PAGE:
Rapid Reionization by the Oligarchs: The Case for Massive, UV-bright, Star-forming Galaxies with High Escape Fractions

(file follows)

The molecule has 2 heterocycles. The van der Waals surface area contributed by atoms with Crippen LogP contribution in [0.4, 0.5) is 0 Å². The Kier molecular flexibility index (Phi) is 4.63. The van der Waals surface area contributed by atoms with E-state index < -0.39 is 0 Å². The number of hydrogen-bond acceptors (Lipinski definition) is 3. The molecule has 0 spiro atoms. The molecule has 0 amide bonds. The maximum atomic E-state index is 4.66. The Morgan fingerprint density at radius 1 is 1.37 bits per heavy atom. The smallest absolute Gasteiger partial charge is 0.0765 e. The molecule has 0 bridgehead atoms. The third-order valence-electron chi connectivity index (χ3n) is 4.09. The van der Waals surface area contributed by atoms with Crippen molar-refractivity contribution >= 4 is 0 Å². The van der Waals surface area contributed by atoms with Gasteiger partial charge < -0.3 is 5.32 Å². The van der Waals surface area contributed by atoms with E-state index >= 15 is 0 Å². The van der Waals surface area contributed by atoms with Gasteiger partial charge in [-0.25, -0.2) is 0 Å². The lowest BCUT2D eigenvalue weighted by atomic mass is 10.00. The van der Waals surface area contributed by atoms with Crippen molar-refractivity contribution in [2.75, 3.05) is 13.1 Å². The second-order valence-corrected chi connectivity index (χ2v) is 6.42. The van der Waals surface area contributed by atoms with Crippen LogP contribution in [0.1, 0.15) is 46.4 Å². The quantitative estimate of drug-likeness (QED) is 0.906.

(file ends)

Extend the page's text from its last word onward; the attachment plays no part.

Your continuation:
The protagonists of the last great phase transition of the universe - cosmic reionization - remain elusive. Faint star-forming galaxies are leading candidates because they are found to be numerous and may have significant ionizing photon escape fractions (fesc). Here we update this picture via an empirical model that successfully predicts latest observations (e.g., the rapid drop in star-formation density (ρSFR at z > 8). We generate an ionizing spectrum for each galaxy in our model and constrain fesc by leveraging latest measurements of the reionization timeline (e.g., Lyα damping of quasars and galaxies at z > 7). Assuming a constant fesc across all sources at z > 6, we find MUV < -13.5 galaxies need fesc = 0.21-0.04+0.06 to complete reionization. The inferred Intergalactic Medium neutral fraction is [0.9, 0.5, 0.1] at z=[8.2,6.8,6.2] ± 0.2 - that is, the bulk of reionization transpires rapidly in 300 Myr, driven by the z > 8 ρSFR and favored by high neutral fractions (∼60%-90%) measured at z ∼ 7-8. Inspired by the emergent sample of Lyman Continuum (LyC) leakers spanning z ∼ 0-6.6 that overwhelmingly displays higher-than-average star-formation surface density (ΣSFR), we propose a physically motivated model relating fesc to ΣSFR and find fesc ∝ ΣSFR0.4±0.1. Since ΣSFR falls by ∼2.5 dex between z = 8 and z = 0, our model explains the humble upper limits on fesc at lower redshifts and its required evolution to fesc ∼ 0.2 at z > 6. Within this model, strikingly, <5% of galaxies with MUV < -18 and log(M⋆/M☉) > 8 (the "oligarchs") account for ≳80% of the reionization budget - a stark departure from the canonical "democratic" reionization led by copious faint sources. In fact, faint sources (MUV > -16) must be relegated to a limited role in order to ensure high neutral fractions at z = 7-8. Shallow faint-end slopes of the UV luminosity function (αUV > -2) and/or fesc distributions skewed toward massive galaxies produce the required late and rapid reionization. We predict that LyC leakers like COLA1 (z = 6.6, fesc ∼ 30%, MUV = -21.5) will become increasingly common toward z ∼ 6 and that the drivers of reionization do not lie hidden across the faint end of the luminosity function but are already known to us.